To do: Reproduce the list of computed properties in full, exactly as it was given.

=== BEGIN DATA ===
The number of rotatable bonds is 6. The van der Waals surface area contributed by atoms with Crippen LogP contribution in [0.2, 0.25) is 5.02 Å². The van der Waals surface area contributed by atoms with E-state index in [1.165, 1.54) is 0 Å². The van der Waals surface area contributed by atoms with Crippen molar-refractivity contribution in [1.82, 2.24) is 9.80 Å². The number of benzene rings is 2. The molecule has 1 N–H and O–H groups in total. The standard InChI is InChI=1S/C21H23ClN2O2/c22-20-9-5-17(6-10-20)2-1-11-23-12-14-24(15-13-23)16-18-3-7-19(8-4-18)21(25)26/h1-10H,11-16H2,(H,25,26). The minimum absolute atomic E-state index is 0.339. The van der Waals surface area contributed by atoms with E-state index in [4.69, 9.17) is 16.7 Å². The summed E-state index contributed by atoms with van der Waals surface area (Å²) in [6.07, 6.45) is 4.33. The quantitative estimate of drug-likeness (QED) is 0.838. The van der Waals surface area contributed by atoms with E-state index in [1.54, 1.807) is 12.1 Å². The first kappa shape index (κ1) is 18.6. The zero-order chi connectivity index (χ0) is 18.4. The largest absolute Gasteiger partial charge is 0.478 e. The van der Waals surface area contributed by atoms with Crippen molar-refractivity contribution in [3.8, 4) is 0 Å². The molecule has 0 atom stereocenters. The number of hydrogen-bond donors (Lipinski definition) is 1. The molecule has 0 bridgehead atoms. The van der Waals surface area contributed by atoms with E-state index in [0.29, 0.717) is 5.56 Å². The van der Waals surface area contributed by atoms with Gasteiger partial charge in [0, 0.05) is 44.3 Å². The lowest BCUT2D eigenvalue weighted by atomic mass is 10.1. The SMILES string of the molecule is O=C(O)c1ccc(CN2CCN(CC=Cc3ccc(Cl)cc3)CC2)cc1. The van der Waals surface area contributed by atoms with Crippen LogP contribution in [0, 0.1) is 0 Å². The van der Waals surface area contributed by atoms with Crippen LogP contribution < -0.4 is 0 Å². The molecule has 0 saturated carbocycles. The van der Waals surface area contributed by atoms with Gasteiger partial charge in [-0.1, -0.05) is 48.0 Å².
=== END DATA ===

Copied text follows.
The number of rotatable bonds is 6. The van der Waals surface area contributed by atoms with Crippen LogP contribution in [0.2, 0.25) is 5.02 Å². The van der Waals surface area contributed by atoms with E-state index in [1.165, 1.54) is 0 Å². The van der Waals surface area contributed by atoms with Crippen molar-refractivity contribution in [1.82, 2.24) is 9.80 Å². The number of benzene rings is 2. The molecule has 1 N–H and O–H groups in total. The standard InChI is InChI=1S/C21H23ClN2O2/c22-20-9-5-17(6-10-20)2-1-11-23-12-14-24(15-13-23)16-18-3-7-19(8-4-18)21(25)26/h1-10H,11-16H2,(H,25,26). The minimum absolute atomic E-state index is 0.339. The van der Waals surface area contributed by atoms with E-state index in [4.69, 9.17) is 16.7 Å². The summed E-state index contributed by atoms with van der Waals surface area (Å²) in [6.07, 6.45) is 4.33. The quantitative estimate of drug-likeness (QED) is 0.838. The van der Waals surface area contributed by atoms with E-state index in [1.54, 1.807) is 12.1 Å². The first kappa shape index (κ1) is 18.6. The zero-order chi connectivity index (χ0) is 18.4. The largest absolute Gasteiger partial charge is 0.478 e. The van der Waals surface area contributed by atoms with Crippen molar-refractivity contribution in [3.8, 4) is 0 Å². The molecule has 0 atom stereocenters. The number of hydrogen-bond donors (Lipinski definition) is 1. The molecule has 0 bridgehead atoms. The van der Waals surface area contributed by atoms with E-state index in [0.29, 0.717) is 5.56 Å². The van der Waals surface area contributed by atoms with Gasteiger partial charge in [0, 0.05) is 44.3 Å². The lowest BCUT2D eigenvalue weighted by atomic mass is 10.1. The SMILES string of the molecule is O=C(O)c1ccc(CN2CCN(CC=Cc3ccc(Cl)cc3)CC2)cc1. The van der Waals surface area contributed by atoms with Crippen LogP contribution in [0, 0.1) is 0 Å². The van der Waals surface area contributed by atoms with Crippen LogP contribution < -0.4 is 0 Å². The molecule has 0 saturated carbocycles. The van der Waals surface area contributed by atoms with Gasteiger partial charge in [-0.1, -0.05) is 48.0 Å².